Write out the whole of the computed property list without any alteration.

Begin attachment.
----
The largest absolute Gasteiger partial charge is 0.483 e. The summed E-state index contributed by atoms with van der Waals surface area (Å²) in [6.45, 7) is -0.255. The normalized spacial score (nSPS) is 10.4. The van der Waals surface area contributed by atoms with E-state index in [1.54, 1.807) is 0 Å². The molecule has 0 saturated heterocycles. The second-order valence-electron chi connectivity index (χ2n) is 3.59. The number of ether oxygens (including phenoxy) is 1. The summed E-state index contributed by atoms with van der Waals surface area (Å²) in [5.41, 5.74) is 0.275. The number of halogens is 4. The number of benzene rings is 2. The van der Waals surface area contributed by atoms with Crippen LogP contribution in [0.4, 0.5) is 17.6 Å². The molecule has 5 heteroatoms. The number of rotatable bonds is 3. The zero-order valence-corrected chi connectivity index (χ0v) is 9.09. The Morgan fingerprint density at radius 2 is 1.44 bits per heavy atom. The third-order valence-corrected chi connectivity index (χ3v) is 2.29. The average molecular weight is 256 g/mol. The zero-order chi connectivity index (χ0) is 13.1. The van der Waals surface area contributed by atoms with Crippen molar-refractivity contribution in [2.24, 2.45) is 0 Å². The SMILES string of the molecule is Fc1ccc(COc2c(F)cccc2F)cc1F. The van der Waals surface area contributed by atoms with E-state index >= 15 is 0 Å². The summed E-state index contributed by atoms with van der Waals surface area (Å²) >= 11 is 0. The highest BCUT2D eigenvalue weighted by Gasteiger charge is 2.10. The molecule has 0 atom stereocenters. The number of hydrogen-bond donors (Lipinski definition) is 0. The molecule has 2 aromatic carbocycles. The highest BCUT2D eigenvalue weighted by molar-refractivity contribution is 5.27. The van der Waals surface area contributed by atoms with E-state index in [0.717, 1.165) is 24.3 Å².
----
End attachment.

The largest absolute Gasteiger partial charge is 0.483 e. The summed E-state index contributed by atoms with van der Waals surface area (Å²) in [6.45, 7) is -0.255. The normalized spacial score (nSPS) is 10.4. The van der Waals surface area contributed by atoms with E-state index in [1.54, 1.807) is 0 Å². The molecule has 0 saturated heterocycles. The second-order valence-electron chi connectivity index (χ2n) is 3.59. The number of ether oxygens (including phenoxy) is 1. The summed E-state index contributed by atoms with van der Waals surface area (Å²) in [5.41, 5.74) is 0.275. The number of halogens is 4. The number of benzene rings is 2. The van der Waals surface area contributed by atoms with Crippen LogP contribution in [0.4, 0.5) is 17.6 Å². The molecule has 5 heteroatoms. The number of rotatable bonds is 3. The zero-order valence-corrected chi connectivity index (χ0v) is 9.09. The Morgan fingerprint density at radius 2 is 1.44 bits per heavy atom. The third-order valence-corrected chi connectivity index (χ3v) is 2.29. The average molecular weight is 256 g/mol. The zero-order chi connectivity index (χ0) is 13.1. The van der Waals surface area contributed by atoms with Crippen molar-refractivity contribution in [2.24, 2.45) is 0 Å². The SMILES string of the molecule is Fc1ccc(COc2c(F)cccc2F)cc1F. The van der Waals surface area contributed by atoms with E-state index >= 15 is 0 Å². The summed E-state index contributed by atoms with van der Waals surface area (Å²) >= 11 is 0. The highest BCUT2D eigenvalue weighted by Gasteiger charge is 2.10. The molecule has 0 atom stereocenters. The number of hydrogen-bond donors (Lipinski definition) is 0. The molecule has 2 aromatic carbocycles. The highest BCUT2D eigenvalue weighted by molar-refractivity contribution is 5.27. The van der Waals surface area contributed by atoms with E-state index in [0.717, 1.165) is 24.3 Å².